Sheriff raises question about firefighter charged in son's hot car death

Friday's tragic death of a toddler is creating reaction throughout the area.

PINELLAS COUNTY, Fla. (WTSP) – Investigators say a Palm Harbor man charged in the death of his 23-month-old son was not under the influence of alcohol when his child died. 41-year-old Troy Whitaker was charged with Aggravated Manslaughter on Friday after telling deputies that he left his son, Lawson, in a car for eight hours.

Whitaker told investigators that he thought he had dropped Lawson off at daycare that morning before he went home. He said he then went to a grocery store later in the day and noticed his son unresponsive in the backseat upon returning home. That’s when Whitaker -- a fireman with the Hillsborough County Fire Department -- called 911 and performed CPR on his son.

“Parents don’t just get passes for neglecting their kids,” said Pinellas County Sheriff Bob Gualtieri, adding that he carefully considered the facts of the case as well as the law before deciding to charge Whitaker.

“When you look at Florida law, what it says is: If you commit child neglect and it results in a death, then it’s aggravated manslaughter. The charge is based upon the facts and the evidence -- if it so fits -- and, in my view, was the right decision to make and the charges should have been brought.”

“I don’t make decisions based on what the reaction is going to be, I make a decision based on what I think is the right thing under the circumstances,” added Gualtieri. “You don’t make decisions based on sympathy. I have tremendous amount of sympathy for Troy Whitaker, I would never want to be in his situation and I just feel for him in the situation that he’s in, but that doesn’t mean that he shouldn’t be accountable.”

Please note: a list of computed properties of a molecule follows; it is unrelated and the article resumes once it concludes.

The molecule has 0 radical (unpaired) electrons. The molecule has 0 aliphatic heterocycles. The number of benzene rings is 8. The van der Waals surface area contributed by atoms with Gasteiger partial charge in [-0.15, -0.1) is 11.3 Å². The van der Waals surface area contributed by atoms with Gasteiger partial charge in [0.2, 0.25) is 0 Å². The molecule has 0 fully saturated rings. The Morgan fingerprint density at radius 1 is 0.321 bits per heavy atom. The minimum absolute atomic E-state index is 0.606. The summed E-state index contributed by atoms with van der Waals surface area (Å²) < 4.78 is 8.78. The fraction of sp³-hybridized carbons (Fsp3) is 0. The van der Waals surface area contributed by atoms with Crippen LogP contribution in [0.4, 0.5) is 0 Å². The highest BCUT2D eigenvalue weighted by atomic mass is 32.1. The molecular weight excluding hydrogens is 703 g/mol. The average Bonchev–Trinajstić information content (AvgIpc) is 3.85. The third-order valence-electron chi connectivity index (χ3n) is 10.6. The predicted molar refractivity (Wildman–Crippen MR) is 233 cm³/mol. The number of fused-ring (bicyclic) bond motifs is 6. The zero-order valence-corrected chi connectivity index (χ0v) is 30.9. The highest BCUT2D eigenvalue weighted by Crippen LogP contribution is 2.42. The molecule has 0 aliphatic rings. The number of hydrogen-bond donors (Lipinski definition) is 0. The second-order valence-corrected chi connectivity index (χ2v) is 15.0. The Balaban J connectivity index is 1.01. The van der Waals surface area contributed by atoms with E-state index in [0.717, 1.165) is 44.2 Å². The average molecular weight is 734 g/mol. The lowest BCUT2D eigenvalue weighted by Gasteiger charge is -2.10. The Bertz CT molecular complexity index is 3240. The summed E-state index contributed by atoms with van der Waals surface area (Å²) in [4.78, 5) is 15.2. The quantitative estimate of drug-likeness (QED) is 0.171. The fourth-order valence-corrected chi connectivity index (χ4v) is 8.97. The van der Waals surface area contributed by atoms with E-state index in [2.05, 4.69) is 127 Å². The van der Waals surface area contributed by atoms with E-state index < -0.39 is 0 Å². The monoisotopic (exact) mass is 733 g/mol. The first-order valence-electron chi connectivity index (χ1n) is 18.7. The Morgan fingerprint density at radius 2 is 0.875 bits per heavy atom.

And while the Sheriff said investigators were continuing to gather evidence and are working to corroborate Whitaker’s account of what happened, he said some details just don’t add up.

“There are some things there that, quite frankly, don’t make sense to me,” he said. “He goes over to Publix with the deceased baby in his back seat, gets to Publix and goes inside and shops for about 40 minutes, comes out of Publix and puts the bags on the front seat where he’s looking straight back at where the kid would be, says he doesn’t see the kid, goes home, opens the exact same door up to take the groceries out where he just put them in and now he says he sees the kid. So…there are some questions.”


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